Team Navalny

 Alexei Navalny Sergei Karpukhin / TASS
Alexei Navalny Sergei Karpukhin / TASS

While Navalny remains the best-known Russian opposition politician outside Russia, he and his Anti-Corruption Foundation have been less successful at dominating the political agenda since Navalny was imprisoned and his political network blacklisted as a “terrorist organization” by the Kremlin in 2021.

Most of Navalny’s closest allies have now left Russia for fear of arrest, but they have worked hard to continue their movement’s work from abroad in the wake of Russia’s invasion of Ukraine. 

Days after the start of the war, Navalny’s team launched the YouTube-based media project Popular Politics. With over 1.7 million subscribers, the project has allowed Navalny’s key allies to maintain a high profile in the Russia mediascape, including his right-hand-man Leonid Volkov and lawyer Lyubov Sobol. 

In October, Navalny’s team pledged to relaunch its in-country political network, which at one point had 50 regional headquarters, “to fight mobilization and war.” In January, the group launched the “Free Navalny” campaign, an attempt to coordinate global efforts to free the Kremlin’s chief nemesis. 

The Russian Anti-War Committee 

 Russian Anti-War Committee ruskd.com
Russian Anti-War Committee ruskd.com

The Russian Anti-War Committee was created by some of the most prominent exiled members of Russia’s liberal opposition, including former oil tycoon Mikhail Khodorkovksy, chess grandmaster and political activist Garry Kasparov, jailed Kremlin critic Vladimir Kara-Murza and businessmen Boris Zimin and Yevgeny Chichvarkin.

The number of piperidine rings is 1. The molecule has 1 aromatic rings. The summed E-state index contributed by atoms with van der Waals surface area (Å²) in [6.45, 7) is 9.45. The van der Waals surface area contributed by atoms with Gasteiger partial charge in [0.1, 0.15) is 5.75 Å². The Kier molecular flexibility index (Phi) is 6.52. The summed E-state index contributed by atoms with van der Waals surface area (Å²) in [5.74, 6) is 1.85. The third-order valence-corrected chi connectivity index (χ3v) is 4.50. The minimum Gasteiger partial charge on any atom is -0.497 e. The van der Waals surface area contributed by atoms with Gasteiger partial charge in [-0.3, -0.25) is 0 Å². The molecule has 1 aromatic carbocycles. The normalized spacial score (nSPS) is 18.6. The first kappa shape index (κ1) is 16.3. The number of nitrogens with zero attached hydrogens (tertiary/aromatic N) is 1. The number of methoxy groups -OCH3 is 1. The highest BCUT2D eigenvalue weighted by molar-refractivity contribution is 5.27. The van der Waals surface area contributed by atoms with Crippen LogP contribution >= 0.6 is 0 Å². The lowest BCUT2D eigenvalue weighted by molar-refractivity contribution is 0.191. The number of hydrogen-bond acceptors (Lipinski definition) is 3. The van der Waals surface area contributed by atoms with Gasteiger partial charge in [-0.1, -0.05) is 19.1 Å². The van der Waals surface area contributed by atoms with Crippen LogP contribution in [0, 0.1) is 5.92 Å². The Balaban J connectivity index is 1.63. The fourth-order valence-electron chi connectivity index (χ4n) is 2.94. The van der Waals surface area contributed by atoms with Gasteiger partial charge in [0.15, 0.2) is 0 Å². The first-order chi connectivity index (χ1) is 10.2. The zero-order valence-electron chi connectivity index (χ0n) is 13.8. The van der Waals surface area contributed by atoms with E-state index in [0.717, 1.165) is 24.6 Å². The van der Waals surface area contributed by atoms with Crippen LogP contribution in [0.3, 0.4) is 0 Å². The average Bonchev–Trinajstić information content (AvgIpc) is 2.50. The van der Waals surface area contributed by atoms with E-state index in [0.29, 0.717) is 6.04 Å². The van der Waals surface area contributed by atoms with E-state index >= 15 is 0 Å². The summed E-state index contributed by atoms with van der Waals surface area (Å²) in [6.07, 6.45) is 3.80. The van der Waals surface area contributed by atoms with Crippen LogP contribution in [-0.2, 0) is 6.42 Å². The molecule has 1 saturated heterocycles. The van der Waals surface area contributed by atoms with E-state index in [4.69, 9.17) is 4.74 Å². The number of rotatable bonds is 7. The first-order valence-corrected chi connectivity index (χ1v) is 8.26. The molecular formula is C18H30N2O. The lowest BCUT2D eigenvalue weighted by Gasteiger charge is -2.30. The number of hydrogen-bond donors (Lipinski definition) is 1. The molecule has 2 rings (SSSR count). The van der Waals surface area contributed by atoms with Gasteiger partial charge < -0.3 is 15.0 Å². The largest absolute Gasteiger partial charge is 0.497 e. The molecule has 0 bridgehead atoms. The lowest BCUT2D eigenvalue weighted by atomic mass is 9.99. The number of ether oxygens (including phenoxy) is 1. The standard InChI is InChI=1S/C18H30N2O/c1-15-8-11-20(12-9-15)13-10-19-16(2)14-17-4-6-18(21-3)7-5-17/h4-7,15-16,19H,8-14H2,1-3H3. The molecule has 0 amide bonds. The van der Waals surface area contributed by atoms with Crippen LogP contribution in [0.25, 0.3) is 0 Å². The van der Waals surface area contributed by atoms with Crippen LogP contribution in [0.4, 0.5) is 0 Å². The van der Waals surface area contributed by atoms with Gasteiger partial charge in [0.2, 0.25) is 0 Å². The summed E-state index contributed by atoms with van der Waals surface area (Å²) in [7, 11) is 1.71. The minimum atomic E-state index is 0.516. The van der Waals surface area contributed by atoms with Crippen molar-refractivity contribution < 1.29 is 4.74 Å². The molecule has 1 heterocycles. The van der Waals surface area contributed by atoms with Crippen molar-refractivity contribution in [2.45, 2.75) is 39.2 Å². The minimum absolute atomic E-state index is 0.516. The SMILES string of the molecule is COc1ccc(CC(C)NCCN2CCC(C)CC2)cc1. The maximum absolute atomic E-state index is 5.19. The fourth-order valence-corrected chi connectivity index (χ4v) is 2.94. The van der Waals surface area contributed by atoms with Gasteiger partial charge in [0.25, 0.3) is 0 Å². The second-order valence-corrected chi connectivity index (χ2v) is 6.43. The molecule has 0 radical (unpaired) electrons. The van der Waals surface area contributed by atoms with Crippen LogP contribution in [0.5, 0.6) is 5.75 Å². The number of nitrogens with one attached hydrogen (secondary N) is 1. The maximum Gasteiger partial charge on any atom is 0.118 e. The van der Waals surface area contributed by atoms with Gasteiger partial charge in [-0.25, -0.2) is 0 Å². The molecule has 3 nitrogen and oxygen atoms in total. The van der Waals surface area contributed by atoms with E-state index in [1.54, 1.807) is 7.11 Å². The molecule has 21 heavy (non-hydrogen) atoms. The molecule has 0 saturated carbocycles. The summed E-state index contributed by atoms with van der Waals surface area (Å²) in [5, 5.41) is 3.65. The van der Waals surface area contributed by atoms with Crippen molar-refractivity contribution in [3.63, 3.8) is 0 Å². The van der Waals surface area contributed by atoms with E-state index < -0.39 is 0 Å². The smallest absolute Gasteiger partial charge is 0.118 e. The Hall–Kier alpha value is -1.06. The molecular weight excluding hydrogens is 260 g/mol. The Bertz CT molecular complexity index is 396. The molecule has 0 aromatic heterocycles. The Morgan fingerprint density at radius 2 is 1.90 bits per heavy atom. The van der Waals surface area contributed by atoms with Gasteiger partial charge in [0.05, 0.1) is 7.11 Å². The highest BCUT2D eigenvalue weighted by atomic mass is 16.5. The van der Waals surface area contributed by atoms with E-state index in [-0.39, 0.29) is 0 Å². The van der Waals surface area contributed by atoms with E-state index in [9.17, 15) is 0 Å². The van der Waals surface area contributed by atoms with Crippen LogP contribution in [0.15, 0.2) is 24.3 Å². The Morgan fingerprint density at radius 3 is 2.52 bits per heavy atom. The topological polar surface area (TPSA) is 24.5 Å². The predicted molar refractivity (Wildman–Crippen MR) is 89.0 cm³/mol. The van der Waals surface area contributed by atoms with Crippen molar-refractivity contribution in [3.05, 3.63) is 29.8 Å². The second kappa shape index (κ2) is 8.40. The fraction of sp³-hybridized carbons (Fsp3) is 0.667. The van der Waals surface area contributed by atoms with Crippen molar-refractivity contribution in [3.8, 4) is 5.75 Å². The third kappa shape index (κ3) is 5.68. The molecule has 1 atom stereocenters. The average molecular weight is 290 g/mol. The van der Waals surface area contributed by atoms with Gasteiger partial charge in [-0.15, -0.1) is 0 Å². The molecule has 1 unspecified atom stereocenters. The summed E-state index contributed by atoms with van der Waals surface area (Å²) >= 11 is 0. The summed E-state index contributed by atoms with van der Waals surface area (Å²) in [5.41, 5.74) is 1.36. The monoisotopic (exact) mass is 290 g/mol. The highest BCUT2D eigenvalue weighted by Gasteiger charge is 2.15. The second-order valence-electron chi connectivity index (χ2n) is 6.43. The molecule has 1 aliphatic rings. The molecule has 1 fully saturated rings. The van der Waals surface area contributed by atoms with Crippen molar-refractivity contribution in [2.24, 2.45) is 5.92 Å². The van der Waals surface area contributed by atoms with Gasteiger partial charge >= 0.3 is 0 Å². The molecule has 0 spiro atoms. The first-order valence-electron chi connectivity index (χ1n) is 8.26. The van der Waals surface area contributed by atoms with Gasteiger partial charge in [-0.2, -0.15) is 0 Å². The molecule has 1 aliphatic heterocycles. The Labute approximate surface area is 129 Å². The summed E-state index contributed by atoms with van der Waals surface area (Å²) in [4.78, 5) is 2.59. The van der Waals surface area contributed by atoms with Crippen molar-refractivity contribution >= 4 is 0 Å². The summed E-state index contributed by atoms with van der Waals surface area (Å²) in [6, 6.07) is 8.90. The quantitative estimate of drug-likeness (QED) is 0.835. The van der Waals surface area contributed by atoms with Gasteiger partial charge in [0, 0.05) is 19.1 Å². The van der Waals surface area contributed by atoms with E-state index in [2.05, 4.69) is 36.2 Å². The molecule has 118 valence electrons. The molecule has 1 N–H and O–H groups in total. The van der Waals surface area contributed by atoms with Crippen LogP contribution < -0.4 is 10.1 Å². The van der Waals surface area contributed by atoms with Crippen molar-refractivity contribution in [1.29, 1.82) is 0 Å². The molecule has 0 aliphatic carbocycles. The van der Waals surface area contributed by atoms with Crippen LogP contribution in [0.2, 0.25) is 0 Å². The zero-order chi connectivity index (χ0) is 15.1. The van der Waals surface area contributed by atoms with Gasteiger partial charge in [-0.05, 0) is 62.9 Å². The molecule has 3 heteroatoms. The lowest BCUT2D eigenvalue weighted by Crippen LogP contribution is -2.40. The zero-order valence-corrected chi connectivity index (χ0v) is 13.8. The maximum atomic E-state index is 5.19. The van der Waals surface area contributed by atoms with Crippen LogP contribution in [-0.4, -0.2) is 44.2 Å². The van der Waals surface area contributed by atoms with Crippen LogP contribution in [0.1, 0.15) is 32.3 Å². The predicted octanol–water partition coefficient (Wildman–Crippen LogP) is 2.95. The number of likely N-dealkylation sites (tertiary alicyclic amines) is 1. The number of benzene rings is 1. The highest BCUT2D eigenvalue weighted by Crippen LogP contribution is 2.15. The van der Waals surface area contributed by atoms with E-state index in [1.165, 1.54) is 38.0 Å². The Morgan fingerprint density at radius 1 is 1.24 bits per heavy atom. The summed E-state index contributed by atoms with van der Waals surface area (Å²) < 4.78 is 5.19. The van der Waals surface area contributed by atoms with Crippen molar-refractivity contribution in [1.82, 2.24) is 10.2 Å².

The Anti-War Committee’s initiatives include a group set up to provide humanitarian assistance to Ukraine and the Kovcheg Foundation, which assists recent Russian emigres with resettlement. 

The Anti-War Committee’s best-known side project is the Russian Action Committee, which aims to provide “every progressive Russian” with a platform for declaring their anti-war stance. 

At its first gathering in Lithuania last year, leaders of the Action Committee proposed creating a legal mechanism that would allow Russian citizens with anti-war positions to bypass Western sanctions. The proposal was quickly dubbed “the good Russian passport” and suffered widespread ridicule.  

Vesna 

 Vesna Movement
Vesna Movement

Founded in 2013 by former members of Russia’s liberal Yabloko party, Vesna has grown into one of the largest opposition networks in modern Russia and a de-facto leader of the anti-war street protest movement.

Observing the principle of nonviolence, the group became known for its creative protest acts, including those against Russia’s annexation of Crimea in 2014 and against the corruption around Russia’s 2018 hosting of the World Cup. 

Members of Vesna were involved in coordinating the initial protests against the Russian invasion of Ukraine in February 2022, which led to the arrest of some of its members and the opening of two criminal cases against the organization. 

The Russian authorities added Vesna to its list of terrorist and extremist organizations in October last year, just days after Russia’s major cities were shaken by anti-mobilization protests. Though Vesna chose not to disband the movement, it halted the growth of its network inside of Russia citing safety concerns and elected to focus its efforts on growing its support among the rapidly growing Russian diaspora.